I’ve never been to a party thrown in honor of a book before. In fact, some of the best parties I’ve ever been to were thrown in honor of never having to open up another (insert subject) book again back when I was in school. But here I am at the House of Blues in Anaheim, surrounded by three scantily clad women, helping me put white gloves on as they show me “The Official Major League Baseball Opus,” a limited edition 75-pound book which has more than 1,000 photographs and illustrations and sells for $3,000. (Recession? What recession?)
It took two of the women to carry the book onto a display and another to turn the pages (feel free to create your own “how many blondes does it to open a book?” joke) of the baseball tome which traces the history of the game through 110,000 words.
The event attracted former players such as Chuck Finley, Chili Davis, Goose Gossage, Harold Reynolds, Fred Lynn, Tommy John and John Salley, who despite never playing baseball was there to, um, well, what brings you here Salley?
“I’m here to pick up my check,” Salley said jokingly after the baller turned comic entertained the crowd on stage. Afterwards Salley and I went to an outfield themed photo studio set up in the club with three of our friends who used to be cheerleaders. As much as I liked my picture, I’m nowhere near as photogenic as “The Spider” as you can see.
Before I left the party I ran into Al Leiter, who actually taught me how to pitch (not that I’m any good) back when he was on Pros vs. Joes. In fact the first thing he said to me as he grabbed my throwing arm was, “I haven’t seen you since that [expletive] show!”
Since Leiter is always in the talking mood, I asked him a couple questions before heading out of the House of Blues and into the madness that is Downtown Disney.
Q: I heard you helped out with this book, it looks nice, but why would anyone want to spend $3,000 on it?
A: This is a celebration of our sport. We covered everything that was part of our sport and we also wanted it to be a happy story. Much of it is focused on moments in time frozen for fans to relish in the good of the game. When you spend a considerable amount of your hard earned dollars to buy something that is part of your passion or hobby you want to see good. And I know what you’re going to ask next.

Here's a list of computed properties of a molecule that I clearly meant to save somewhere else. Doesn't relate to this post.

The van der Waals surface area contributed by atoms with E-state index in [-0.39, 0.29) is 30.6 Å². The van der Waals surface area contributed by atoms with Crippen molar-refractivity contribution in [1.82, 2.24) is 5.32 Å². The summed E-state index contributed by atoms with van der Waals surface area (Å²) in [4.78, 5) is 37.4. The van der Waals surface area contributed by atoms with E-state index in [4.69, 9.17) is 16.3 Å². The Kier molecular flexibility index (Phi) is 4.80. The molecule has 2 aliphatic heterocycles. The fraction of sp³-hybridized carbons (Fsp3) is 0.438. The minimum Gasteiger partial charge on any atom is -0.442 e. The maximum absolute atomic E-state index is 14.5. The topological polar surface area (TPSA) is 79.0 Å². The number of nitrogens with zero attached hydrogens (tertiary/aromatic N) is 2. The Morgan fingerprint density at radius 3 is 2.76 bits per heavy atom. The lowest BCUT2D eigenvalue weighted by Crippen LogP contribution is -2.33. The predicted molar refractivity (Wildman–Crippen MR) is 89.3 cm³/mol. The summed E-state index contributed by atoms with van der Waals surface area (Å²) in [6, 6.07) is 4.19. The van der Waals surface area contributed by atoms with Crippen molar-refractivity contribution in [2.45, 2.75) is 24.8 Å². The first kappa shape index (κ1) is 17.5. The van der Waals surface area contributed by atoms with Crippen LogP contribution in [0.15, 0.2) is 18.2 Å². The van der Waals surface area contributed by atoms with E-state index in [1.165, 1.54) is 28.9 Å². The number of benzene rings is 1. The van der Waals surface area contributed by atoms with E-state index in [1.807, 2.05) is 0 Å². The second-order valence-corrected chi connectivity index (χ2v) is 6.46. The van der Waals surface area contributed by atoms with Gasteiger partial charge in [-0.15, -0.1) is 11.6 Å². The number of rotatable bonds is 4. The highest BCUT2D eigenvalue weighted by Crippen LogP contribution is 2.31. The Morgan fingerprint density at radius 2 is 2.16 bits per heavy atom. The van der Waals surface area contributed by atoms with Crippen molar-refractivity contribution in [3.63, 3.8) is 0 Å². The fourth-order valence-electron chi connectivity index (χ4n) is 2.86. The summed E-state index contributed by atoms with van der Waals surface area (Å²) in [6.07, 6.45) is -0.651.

Q: What’s that?
A: The steroid era. We didn’t include it because this is a celebration of our sport. Yes, steroids were a part of this sport but do we want to accentuate it even more? It was a time we’re not proud of. This is about the beauty of the sport. The pictures really accentuate the beauty of the sport. This is what it’s about. We’re not trying to unearth or expose anything; we’re just celebrating the sport.
Q: Speaking of the steroid era, what’s your take on the pitchers in today’s game who have really benefitted I would think from the sport cleaning up its act?
A: I would have been better. I don’t know if I’d be throwing perfect games or no-hitters, although I did throw a no-hitter, but when guys are not as strong or as quick with the bat speed to the ball, they’re not as good hitters. I think because of better steroid testing, it’s harder to hit and they’re not going to be scoring as many runs.
Q: What’s it been like tonight, talking to and catching up with a lot of players you either played against or looked up to?
A: You know there’s a snippet, a snapshot in time as to your moment when you were significant and when I’m at an event like this it reminds me to hold on and freeze that for a second because the next greats are coming along and not to take advantage of the moment because the next greats are coming along. Not that we’ll be insignificant but it’s their time now.
Q: Finally, what’s your take on Stephen Strasburg? Do you think he should have been in the All-Star Game?
A: Who? [Laughs] I think it was right that he didn’t make the all-star team because he didn’t have the body of work as an all-star player but he’s going to be great. I hope he stays healthy and if he stays healthy for a long period of time he’s going to go down as one of the greatest pitchers ever.